Just for Kicks
: Boman Irani, Zenobia Shroff, Jahan Bativala, Iyanah Bativala, Imaad Shah, Sohrab ArdeshirDirector
: Sooni TaraporevalaRating
It’s been long since we’ve seen a film showcasing a particular community, bringing out their little quirks and specific traits. There have been Baaton Baton Mein, Pestonji
and a few more in the past, which have delved into culture/community specific subjects, leading to an endearing comedy of manners.
In that respect, director Sooni Taraporevala – (screenplay writer for Mira Nair’s The Namesake
, Mississipi Masala
) is the spot-on choice for her directorial debut, Little Zizou
, which essentially is all about the Zoroastrian community, that mildly touches upon some of the larger issues Parsis are faced with.Given that Taraporevala understands the community so well, enables her to etch out a textured screenplay with the right tone, and characters, situations and dialogues that ring true at every point. If you’re one for subtlety (note how a South Indian character in the film speaks just in the right intonation)
and a certain assured style of story-telling, Little Zizou could well be your weekend treat.
So what’s the film about? Nothing much really. The script is mostly happy to meander around, capturing lives around a Parsi locality. The film starts with 11-year old Xerxes (Jahan Bativala), who loves football and dreams of meeting his icon Zinedine Zidane someday. He’s nicknamed fondly after his idol, Zizou. Motherless and lonely, he spends most of his time being treated to fish curry and other stuff by his kindly neighbours, The Presswalas (Boman Irani and Zenobia Shroff) — much to the chagrin of their younger daughter who sulks at the attention given to Zizou by her mother. Boman Presswala regularly pokes fun of Khodaiji through his newspaper, which forms the crux of the story in the later reels.
Zizou’s own family is a dysfunctional one. His father, Cyrus II Khodaiji (Sohrab Ardeshir) is an archetype, a pathetic remnant of the Raj– the kind who speaks high-flown English and insists on crisp toast and bacon for breakfast. That is when he’s not driving his uptight Girl Friday (Shenaz Patel) crazy, expecting new levels of perfection from her every day. But all this could be excused as perverse eccentricity, except that Khodaiji is obsessed with a certain ‘cause’ to keep his community pure and not allow “riff raff”, as he puts it, to pollute them. When an articulate foreign journalist points out at Parsis’ dwindling numbers, Khodaiji’s retort is, “Quality matters madam, not quantity”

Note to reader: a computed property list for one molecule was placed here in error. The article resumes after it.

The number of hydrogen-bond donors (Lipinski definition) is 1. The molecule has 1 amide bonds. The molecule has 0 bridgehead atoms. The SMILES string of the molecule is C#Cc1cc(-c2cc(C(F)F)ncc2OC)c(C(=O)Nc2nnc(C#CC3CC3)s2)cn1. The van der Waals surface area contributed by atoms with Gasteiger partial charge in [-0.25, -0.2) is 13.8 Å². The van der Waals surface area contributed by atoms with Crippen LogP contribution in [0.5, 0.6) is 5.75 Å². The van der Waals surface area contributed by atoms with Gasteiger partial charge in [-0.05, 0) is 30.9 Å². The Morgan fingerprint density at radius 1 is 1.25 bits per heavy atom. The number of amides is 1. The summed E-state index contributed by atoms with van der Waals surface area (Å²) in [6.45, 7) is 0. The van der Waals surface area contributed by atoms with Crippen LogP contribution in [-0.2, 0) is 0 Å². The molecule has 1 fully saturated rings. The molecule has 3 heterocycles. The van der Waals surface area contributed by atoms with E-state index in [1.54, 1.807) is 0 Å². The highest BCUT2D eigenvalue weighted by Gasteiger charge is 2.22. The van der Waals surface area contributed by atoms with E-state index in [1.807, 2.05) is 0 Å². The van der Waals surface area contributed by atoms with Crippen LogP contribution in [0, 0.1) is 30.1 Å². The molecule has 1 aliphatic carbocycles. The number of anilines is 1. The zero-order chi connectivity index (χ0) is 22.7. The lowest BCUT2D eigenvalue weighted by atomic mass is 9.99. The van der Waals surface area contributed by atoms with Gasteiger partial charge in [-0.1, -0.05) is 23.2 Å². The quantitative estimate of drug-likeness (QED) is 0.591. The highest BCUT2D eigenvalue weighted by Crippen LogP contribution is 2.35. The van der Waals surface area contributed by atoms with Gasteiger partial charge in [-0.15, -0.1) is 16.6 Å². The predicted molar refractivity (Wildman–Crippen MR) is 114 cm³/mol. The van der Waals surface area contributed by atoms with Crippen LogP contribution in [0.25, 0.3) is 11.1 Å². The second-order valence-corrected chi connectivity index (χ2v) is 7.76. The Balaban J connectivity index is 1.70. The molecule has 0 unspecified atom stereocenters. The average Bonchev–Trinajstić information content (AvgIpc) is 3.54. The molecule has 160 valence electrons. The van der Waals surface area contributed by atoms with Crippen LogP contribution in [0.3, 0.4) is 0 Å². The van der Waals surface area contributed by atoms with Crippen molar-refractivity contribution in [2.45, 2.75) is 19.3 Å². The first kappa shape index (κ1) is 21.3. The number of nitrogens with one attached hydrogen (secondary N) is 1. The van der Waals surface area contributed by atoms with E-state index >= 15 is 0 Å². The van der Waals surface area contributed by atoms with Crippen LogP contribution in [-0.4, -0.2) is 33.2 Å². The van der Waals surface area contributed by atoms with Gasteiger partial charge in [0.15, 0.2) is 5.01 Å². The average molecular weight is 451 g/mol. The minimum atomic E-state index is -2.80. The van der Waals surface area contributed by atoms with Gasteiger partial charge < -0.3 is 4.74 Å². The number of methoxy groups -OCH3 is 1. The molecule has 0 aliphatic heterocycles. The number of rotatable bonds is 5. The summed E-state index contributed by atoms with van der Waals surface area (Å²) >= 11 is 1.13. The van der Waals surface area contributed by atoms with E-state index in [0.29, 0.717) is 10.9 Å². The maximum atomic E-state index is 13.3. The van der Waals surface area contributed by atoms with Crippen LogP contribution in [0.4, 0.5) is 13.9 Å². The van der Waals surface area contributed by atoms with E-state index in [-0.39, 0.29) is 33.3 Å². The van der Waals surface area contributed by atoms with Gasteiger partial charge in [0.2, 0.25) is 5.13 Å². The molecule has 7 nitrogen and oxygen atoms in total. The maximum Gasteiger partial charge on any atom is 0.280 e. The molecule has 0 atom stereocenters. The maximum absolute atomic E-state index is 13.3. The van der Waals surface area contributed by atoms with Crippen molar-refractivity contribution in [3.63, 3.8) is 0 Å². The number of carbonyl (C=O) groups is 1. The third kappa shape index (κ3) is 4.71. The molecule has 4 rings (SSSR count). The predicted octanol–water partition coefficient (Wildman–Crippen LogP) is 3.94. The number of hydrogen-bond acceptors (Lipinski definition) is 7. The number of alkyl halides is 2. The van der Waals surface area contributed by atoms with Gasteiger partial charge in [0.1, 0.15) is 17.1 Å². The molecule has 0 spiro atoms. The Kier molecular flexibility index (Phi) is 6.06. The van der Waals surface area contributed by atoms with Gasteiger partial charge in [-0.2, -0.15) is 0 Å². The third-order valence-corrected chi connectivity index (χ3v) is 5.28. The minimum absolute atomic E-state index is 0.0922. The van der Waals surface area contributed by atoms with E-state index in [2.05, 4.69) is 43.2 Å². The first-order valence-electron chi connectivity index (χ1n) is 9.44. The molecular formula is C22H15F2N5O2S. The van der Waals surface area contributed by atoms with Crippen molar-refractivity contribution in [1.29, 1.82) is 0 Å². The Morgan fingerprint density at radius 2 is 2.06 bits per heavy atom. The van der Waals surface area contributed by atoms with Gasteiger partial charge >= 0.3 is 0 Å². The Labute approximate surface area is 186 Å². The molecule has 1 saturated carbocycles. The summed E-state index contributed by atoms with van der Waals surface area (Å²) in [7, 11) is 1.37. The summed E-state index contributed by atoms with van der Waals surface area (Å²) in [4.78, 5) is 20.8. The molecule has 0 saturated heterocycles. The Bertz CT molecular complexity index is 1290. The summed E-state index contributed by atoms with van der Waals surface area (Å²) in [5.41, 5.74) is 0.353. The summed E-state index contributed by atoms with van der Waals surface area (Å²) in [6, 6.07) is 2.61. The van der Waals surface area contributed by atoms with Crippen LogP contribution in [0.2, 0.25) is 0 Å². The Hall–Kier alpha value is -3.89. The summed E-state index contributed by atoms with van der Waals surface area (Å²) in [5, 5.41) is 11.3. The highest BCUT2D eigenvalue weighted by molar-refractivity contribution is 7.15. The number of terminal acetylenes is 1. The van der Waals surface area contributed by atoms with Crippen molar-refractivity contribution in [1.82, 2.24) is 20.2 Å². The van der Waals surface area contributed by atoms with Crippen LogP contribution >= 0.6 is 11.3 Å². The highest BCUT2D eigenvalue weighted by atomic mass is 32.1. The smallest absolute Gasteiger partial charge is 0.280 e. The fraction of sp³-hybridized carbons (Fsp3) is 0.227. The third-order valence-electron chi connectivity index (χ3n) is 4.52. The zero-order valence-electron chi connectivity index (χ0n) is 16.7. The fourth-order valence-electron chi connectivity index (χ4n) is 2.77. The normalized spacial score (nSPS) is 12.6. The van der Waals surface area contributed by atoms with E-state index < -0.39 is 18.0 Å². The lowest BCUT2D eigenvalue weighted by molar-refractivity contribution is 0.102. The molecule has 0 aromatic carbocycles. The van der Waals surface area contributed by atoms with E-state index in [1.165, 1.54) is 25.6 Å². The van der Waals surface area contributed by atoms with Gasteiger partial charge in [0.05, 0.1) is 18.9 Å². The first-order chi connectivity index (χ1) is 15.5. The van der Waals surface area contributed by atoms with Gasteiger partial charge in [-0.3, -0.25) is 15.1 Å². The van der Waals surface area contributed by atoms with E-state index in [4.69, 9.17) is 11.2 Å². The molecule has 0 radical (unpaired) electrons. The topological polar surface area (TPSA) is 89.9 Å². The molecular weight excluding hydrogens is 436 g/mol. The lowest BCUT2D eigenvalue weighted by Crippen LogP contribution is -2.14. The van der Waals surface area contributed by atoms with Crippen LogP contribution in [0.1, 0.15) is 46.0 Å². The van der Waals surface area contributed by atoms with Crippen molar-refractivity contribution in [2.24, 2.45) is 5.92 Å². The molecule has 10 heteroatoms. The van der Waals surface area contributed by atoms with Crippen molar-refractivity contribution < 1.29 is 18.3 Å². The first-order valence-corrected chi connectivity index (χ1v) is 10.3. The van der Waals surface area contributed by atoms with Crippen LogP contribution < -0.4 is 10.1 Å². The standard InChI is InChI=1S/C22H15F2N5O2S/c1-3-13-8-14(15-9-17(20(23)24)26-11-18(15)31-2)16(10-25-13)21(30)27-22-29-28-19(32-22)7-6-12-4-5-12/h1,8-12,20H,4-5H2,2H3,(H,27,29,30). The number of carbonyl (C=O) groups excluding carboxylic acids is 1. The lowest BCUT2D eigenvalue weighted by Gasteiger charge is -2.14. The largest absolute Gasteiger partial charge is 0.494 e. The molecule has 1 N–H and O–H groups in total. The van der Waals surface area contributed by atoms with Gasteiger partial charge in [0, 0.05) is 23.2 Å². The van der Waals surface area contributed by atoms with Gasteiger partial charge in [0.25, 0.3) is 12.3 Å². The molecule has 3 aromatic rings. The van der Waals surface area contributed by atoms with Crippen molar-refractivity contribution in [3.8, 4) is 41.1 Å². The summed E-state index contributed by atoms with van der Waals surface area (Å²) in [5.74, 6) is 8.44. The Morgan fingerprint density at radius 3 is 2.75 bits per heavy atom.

Meanwhile, Zizou’s elder brother, Artaxerxes (Imaad Shah) is a writer-artiste –who visualises his vicinity through caricatures (this is a nice touch to the theme) — keeps himself busy with a bunch of wacky friends, trying to convert a crashed cockpit into a flight-of-fantasy machine, when he’s not getting disappointed in love.
What Sooni Taraporevala gets right is the setting and mood. She never goes over-the-top and ensures there’s a certain comic vein that runs through the film. But the most howlerious and interesting part of the film is hands down Boman Irani and his wife, played by the pretty Zenobia Shroff. The latter is a delight to watch, as she tries to bring a semblance of calm and grace to her otherwise tumultuous surrounding. Boman is predictably brilliant. See him interacting with his younger daughter in Parsi, it’s great fun. This is really the highlight of the film and most of the charm of the movie resides in this household alone. Imaad Shah (the only non-Parsi in the cast probably) is impressive while John Abraham has a neat little guest appearance. The director has tried to include as many Parsi personalities in the film as possible (there’s Shiamak Davar and Cyrus Brocha too), making this a tribute film to the community almost.
Even though the film stays fairly engaging, it needs to be said that this is ultimately a very unambitious film that is happy to skim the surface and not really address any of the issues in detail. Also, many threads are left incomplete. What happens to Zenobia’s senile, chatterbox mother in the film – (a very good, Mahabanoo Mody-Kotwal) is not clear. More importantly, the central premise (the fight for ‘pure breed’) hardly comes through and the ending is all too convenient and half-baked.
So while there are these nice vignettes you can carry home with you, none of them add to the whole, making it ultimately a film you can enjoy watching, but hardly one that makes you sit up and take note of it.